Bringing the statue home was the final leg of a long and tedious process that started with Hempel Irani sculpting the piece by hand in her studio inside the Griffin Art Center in downtown Frederick.
McCardell's outfit changed a few times as Hempel Irani worked on her, and some small details were adjusted along the way when Hempel Irani met with the Frederick Art Club to show progress and get feedback.
"Claire has just kept emerging and emerging and emerging, and Sarah has been so sensitive and sculpted her with so much integrity — from her detail to her sense of design to her sense of being elegant yet practical," said Linda Moran, who chairs the project steering committee.
Hempel Irani based the dress on a photo she found in the Hood College archives. In sculpture, McCardell is wearing one of her signature designs: matching separates with a buttoned front and side snaps on her skirt, with enormous pockets and a popped collar. Hempel Irani had the dress from the photo handmade with the same sewing techniques that would have been employed in the '40s, when McCardell designed it, and worn by a live model as she worked on the sculpture.
After creating a small model in clay, she created the larger-than-life version. When it was complete and approved, she drove the clay sculpture — in sections — to Baltimore to have a mold created. Her husband, Erik, would later drive it to the foundry in Colorado in a Uhaul.
Casting the sculpture in bronze is an intricate process in and of itself. It involves dipping a wax version of the statue into a porcelain slip, sanding it repeatedly, putting it into a huge kiln to fire the porcelain, then putting the mold in sand troughs, and finally pouring in bronze, which resembles molten lava. The bronze is roughly 2,000 degrees. After it cools for a few days, they pound it off with a mallet, clean up the bronze, weld all the pieces together, and make sure all the seams looks good. Then it's sand-blasted.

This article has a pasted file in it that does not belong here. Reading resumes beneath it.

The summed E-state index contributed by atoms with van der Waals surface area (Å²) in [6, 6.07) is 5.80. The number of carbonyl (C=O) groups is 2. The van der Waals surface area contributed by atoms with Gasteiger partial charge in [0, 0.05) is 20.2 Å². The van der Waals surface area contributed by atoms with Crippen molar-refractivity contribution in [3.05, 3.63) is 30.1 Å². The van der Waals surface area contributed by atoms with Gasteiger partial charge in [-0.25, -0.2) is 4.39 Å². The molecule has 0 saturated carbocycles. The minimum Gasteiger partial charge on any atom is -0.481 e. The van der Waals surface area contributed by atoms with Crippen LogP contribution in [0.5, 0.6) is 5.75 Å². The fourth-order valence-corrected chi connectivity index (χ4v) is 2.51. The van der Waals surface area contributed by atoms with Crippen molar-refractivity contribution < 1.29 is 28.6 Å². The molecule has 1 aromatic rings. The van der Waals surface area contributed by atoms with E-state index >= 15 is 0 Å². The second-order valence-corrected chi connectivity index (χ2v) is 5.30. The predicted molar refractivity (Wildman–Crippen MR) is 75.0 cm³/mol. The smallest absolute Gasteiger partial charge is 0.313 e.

"All of this stuff is done by hand, the way Greeks did it, essentially," Hempel Irani said.
McCardell was revolutionary in her design, and women around the world continue to wear everyday designs that she pioneered.
"She's so well-known internationally in the fashion industry, but many women who wear the fashions that are the result of her original designs aren't really aware of her," Bagel said. "Her line was not continued after her passing, so it's not like the House of Chanel that has its legacy generations. It just kind of faded away. And yet her impact has been so profound. She's why we wear separates, why we have comfortable sportswear, why we have pockets, why we're wearing ballet flats. Her impact has just been so extraordinary."
McCardell was born in Frederick and was persuaded by her father to attend Hood College to study home economics, which she did. But the itch to go to New York City and study fashion never let up, and after two years at Hood, she left for the big city to study at Parsons, known at the time as the New York School of Fine and Applied Art. Soon after, she found her way to Paris, and her career as a fashion designer — and reputation for innovating women's clothing — continued to grow. She was, in fact, one of the first American designers to be recognized by name.